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New rules require hospitals to disclose health care policies
Responding to a directive from Gov. Jay Inslee, the Department of Health enacted new rules, effective Jan. 23, 2014, that bring any change of control of a hospital under the certificate of need process and require hospitals to fully disclose its policies for end of life care and reproductive care.
The new rules are another response to questions raised in 2012 by women's health care activist Monica Harrington and others about the provision of services by Peace Island Medical Center, a Catholic Church-affiliated hospital that receives about $1 million per year from property taxes paid to the San Juan County Public Hospital District.
Harrington believes that the state constitution and state law preclude provision of public funds to a health care institution that restricts access to health care based upon the Ethical and Religious Directives for Catholic Health Care Services issued by the Catholic Church. Some of Harrington contentions were supported by a 2013 Attorney General's opinion issued in response to a request from state Sen. Kevin Ranker (D-Orcas).
The new rules require hospitals to obtain approval under the Certificate of Need process whenever a "change of control" occurs, whether that change is a result of sale, purchase, lease, affiliation, corporate restructuring, merger, and other arrangement. Several previous hospital mergers, such as the acquisition of Swedish Hospital by Providence Health Services, have avoided state oversight by claiming the takeover was an "affiliation," not a takeover.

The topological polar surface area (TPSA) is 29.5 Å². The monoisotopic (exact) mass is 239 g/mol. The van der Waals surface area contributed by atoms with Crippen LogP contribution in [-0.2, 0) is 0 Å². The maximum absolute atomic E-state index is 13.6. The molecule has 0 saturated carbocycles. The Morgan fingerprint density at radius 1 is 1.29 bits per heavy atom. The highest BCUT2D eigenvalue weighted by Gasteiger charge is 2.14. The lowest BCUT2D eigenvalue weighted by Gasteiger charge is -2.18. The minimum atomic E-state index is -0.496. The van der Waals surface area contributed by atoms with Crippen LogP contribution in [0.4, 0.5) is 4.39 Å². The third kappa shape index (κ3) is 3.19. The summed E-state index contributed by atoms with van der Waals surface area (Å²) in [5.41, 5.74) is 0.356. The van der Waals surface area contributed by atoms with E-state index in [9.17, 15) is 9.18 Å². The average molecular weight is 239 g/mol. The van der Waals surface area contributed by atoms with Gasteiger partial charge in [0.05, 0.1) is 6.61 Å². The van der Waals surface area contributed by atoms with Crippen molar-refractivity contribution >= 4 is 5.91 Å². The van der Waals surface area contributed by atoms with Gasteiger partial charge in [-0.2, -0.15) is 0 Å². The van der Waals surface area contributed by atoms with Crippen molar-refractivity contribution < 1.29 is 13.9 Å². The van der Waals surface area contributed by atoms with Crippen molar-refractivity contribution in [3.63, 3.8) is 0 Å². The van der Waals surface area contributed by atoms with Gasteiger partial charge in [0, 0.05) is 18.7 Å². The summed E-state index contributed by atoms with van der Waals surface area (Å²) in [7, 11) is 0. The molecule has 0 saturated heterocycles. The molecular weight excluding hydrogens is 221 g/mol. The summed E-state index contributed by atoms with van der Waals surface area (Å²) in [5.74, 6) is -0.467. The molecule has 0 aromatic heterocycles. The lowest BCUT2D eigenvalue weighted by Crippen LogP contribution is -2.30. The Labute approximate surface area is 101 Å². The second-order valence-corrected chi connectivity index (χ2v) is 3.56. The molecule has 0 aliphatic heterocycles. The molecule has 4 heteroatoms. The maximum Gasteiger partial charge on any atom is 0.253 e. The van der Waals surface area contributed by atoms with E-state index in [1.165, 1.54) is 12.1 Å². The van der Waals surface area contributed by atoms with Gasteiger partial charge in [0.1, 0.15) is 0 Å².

The rules also require hospitals within 60 days to "submit to the department its policies related to access to care" in the areas of admission, non-discrimination, end of life care and reproductive health care. After review by the DOH, each hospital must post the policies on its web site.
Harrington responded in a written statement, "The rule changes are an important first step, but they don't go far enough, especially given the Catholic institutions' long and now well-documented pattern of obfuscation and secrecy with respect to reproductive and end-of-life issues."
Harrington concluded, "We'll get there because it's the right thing to do and because the central argument of the opposition - that three unelected religious bishops should control health care policy for half the state, even in tax-supported facilities, is dangerous and disrespectful to patients and offensive to the vast majority of Washington voters and taxpayers. Besides, of course, being unconstitutional."
In a press release issued by the ACLU, Leah Rutman, policy counsel, said, "Significant changes are necessary to make sure that religious restrictions do not limit patients' access to health care. A comprehensive review and revision of state health regulatory programs is needed. The State of Washington has a responsibility to ensure access to best care and medical services for all its residents."
“We appreciate the work that the Governor and the Department of Health have done, but the new disclosure regulations do not go far enough to protect patient access,” said Rachel Berkson, Executive Director of NARAL Pro-Choice Washington. “If we want to address potential gaps in access to care, we need to look for some more solutions.”